Enemy’s pivotal moment is when the two Jakes switch places, like if “The Prince and the Pauper” took place in a sex dungeon. Actor Jake has sex with Teacher Jake’s girlfriend (Mélanie Laurent), who can’t tell them apart without evidence. Earlier, Teacher Jake himself woke her up and tried to rape her, because he was ready to have sex and doesn’t really understand it. Now he’s in Actor Jake’s house, with a pregnant wife, barely even resentful that Actor Jake stole his life, like he didn’t really identify with it anyway. It’s worse than if the switch was between two paupers: it’s like it doesn’t matter which is which to begin with. When he looks at Helen, he fears and mythologizes her. He senses her suspicion and sees her, only as near as he can understand her.

So let’s talk about spiders.

The sight of spiders throughout Enemy triggers emotional development only in the audience; they yield the secrets of Jake’s inner turmoil, though not to himself. He’s suspicious of women, like they all belong to some unknowable cult, and having sex with them makes him culpable in his own suffering. As women become more fertile in Enemy, which should make the Jakes care for them more, they become more unapproachable and unknown to him. His wife is pregnant and her sensuality makes him distant and suspicious of her, as though she was the one cheating (the movie tells us this by having the Jakes switch places: now it really is someone else’s baby, despite still being his). Having sex with her seems like something he has to do, despite taking no pleasure from it. A series of Kafka-esque nightmares (these are dreams in the movie’s reality but no less significant than action) lead us to Jake’s wary psychology, if not to the film’s “point,” which it may not have.

A woman walks slowly towards him with a spider’s face, and passes without acknowledging him. A prostitute lifts a serving tray to reveal a tarantula, and hovers her foot over it while leery men watch with starving eyes (this may really happen). In another, a spider walks over a city with tentative omnipotence (it seems to be made of scaffolding and dust). There are more, even some that made my hindbrain tingle; a monkey screamed inside me at several points during Enemy. If I’m being honest, I really, really don’t like spiders. I can’t believe that’s finally an advantage.

Spiders seem to be in power in Jakes’ life. This leads some viewers to believe they’re real, which would make Enemy viable, if doubtful science fiction. But the fantasy of these images gives them their real power: they are the thoughts that force Jake into a pattern of identity-lessness. They lead him to control so much of his life that he can’t trust any of it. He feels trapped by his suspicions, his obsession with underachieving, his inability to understand and love women (one of which has rage-sex in a broken relationship and the other who distantly hates carrying the child of a bad husband). These anxieties take the form of spiders. (Even the casting provides a clue: Isabella Rossellini enters as Jake’s overbearing mother and brings some of Blue Velvet’s sexual deviancy with her.)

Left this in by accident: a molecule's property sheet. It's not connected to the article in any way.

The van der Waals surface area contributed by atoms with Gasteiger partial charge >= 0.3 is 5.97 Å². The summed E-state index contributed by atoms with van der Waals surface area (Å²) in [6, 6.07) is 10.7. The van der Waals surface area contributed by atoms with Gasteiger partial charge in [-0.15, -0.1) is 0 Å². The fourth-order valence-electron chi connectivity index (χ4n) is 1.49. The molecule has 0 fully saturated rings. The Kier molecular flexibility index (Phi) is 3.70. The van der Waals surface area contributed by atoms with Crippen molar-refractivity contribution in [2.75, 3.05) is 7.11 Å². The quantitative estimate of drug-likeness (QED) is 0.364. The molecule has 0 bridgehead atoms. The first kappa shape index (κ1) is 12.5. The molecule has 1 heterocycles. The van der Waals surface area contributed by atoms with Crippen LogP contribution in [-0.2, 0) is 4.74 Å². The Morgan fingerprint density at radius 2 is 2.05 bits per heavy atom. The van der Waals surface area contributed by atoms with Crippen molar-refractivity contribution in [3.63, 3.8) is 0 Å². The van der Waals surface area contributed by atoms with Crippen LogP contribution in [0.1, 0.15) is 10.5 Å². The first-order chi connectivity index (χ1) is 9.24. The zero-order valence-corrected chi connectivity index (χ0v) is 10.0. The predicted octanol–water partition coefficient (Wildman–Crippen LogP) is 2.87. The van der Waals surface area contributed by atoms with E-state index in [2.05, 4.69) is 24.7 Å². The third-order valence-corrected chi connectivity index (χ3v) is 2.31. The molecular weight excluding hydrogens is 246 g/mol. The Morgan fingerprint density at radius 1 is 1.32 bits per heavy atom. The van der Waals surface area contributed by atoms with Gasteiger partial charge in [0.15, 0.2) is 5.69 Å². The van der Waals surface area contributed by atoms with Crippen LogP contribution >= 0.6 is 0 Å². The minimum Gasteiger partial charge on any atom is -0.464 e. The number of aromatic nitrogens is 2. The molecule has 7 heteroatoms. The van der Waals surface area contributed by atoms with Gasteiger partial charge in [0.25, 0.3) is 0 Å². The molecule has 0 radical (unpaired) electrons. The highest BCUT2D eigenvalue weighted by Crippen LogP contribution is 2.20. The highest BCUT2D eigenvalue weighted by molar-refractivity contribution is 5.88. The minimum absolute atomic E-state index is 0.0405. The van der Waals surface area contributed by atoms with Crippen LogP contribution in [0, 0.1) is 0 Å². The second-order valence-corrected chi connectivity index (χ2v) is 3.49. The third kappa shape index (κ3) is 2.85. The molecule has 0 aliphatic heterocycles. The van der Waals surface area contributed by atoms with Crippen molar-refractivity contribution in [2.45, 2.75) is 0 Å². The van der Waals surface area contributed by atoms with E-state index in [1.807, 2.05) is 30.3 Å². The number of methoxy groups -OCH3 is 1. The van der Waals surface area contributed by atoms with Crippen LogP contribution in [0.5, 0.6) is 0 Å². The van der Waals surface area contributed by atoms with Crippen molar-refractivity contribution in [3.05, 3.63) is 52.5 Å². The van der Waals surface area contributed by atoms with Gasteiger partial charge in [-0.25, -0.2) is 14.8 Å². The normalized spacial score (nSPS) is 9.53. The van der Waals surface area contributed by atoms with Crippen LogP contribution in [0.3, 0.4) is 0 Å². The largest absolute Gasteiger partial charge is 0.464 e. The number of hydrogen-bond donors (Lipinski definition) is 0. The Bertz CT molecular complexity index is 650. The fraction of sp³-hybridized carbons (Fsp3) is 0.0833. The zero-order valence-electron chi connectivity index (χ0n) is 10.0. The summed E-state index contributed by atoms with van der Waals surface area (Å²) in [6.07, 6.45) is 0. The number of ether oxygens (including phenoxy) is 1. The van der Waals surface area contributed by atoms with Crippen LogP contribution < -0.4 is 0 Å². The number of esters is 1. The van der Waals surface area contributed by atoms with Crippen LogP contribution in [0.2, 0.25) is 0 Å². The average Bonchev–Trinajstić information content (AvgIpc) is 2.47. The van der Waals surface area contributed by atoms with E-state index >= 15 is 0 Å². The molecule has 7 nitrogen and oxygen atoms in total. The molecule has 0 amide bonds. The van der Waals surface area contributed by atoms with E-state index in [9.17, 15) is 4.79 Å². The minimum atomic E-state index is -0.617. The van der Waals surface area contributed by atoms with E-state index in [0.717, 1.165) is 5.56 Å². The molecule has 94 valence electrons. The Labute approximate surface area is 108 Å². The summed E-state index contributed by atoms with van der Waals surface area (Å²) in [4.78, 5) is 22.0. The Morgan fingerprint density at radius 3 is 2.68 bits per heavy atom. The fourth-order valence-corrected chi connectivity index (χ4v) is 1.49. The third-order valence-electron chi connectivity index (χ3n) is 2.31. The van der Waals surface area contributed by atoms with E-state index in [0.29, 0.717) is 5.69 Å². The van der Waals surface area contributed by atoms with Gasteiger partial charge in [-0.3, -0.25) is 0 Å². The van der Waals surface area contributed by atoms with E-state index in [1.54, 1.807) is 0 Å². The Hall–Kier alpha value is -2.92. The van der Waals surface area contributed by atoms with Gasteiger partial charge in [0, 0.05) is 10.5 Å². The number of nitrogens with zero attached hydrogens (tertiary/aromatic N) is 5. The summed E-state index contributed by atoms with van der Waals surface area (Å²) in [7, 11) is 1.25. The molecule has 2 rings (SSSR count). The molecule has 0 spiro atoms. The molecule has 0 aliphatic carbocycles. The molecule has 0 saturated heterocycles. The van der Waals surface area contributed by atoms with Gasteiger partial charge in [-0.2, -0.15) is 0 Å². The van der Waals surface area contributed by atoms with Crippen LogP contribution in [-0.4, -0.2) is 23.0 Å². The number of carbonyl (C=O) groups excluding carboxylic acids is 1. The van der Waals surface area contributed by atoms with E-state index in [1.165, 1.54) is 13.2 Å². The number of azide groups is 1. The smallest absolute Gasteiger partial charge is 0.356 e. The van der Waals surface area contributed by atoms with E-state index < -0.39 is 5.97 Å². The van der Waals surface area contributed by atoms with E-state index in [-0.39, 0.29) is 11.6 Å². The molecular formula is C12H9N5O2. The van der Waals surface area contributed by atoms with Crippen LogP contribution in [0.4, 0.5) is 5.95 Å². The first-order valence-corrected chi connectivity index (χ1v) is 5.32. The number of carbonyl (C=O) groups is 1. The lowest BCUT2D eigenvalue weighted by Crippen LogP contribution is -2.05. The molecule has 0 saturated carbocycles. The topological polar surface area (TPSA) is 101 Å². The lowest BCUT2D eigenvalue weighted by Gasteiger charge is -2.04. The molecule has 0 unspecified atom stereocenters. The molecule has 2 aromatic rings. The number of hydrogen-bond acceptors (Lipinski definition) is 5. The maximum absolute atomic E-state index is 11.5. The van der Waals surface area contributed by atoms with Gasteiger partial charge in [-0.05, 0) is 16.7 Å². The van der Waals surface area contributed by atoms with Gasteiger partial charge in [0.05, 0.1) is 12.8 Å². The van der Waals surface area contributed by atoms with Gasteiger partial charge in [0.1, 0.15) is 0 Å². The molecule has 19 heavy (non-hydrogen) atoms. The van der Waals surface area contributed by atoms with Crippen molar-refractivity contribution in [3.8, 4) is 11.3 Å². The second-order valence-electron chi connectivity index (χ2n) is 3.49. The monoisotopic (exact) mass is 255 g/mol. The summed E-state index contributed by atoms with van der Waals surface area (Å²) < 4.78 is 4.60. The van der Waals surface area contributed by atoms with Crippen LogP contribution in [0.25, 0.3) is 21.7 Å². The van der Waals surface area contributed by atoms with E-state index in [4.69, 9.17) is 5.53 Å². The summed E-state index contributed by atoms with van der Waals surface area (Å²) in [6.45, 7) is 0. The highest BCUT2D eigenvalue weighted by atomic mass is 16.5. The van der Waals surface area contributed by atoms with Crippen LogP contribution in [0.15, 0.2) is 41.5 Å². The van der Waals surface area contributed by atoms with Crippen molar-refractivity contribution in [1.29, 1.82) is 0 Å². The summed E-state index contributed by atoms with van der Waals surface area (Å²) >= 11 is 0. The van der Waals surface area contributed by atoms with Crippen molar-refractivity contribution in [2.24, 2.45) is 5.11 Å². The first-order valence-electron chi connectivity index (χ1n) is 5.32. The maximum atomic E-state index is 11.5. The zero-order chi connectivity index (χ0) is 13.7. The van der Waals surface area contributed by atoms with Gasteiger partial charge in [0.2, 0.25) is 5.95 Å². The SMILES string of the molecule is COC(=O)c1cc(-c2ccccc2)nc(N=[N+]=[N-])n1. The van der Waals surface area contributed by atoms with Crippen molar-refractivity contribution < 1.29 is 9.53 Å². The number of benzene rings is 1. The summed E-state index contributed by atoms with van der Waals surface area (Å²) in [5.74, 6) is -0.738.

The forces that control Jakes’ life do so from within his psychology. And when he makes certain discoveries, notice (you will know the moment) that his personal monster doesn’t attack him but cowers from him. I’m sure you’ve felt this with a spider yourself: the power to bully something that you can’t really conquer. That’s Jake with the women in his life. He looks at it unsurprised, like he understands the obsessions he can’t do anything about. The film begins with him watching lesbian sex in a club filled with leery men and spiders and this may occur again after the film is over, after he confronts himself by becoming Actor Jake and surrendering to his pattern of fearful self-control. Enemy cannot be a film about change: it is about the changelessness that makes us perfect agents of our own misery. And perfect subjects for preservation in the movies.

Perhaps Enemy, like Mulholland Drive, has less to say about its players and more to say about films themselves. An actor has to negotiate a crisis similar to Jake’s every time he puts his personality aside to play into someone else’s anxieties and expectations, while knowing that the only way to make them authentic is to make them his own. In that sense, you always have the wrong man in every film you watch. But the crisis comes from the fact that the effect doesn’t work until the man believes he’s the right one. Gyllenhaal may be the first person to play both at once. Villeneuve inherits Hitchcock’s dusky crown with Enemy (Shyamalan has been vying for it for years), a film which can become clearer only as it becomes less about a double performance in a pseudo-noir, and more about cinema. It sets out to be a mystery about a man’s double life. It may end as nothing less than the fantasy of moviemaking itself.

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Image is a screenshot from the film.

Cast & Crew

Denis Villeneuve

Javier Gullón (screenplay)

José Saramago (book)

Adam Bell/Anthony Claire Jake Gyllenhaal
Mary Mélanie Laurent
Helen Claire Sarah Gadon
Mother Isabella Rossellini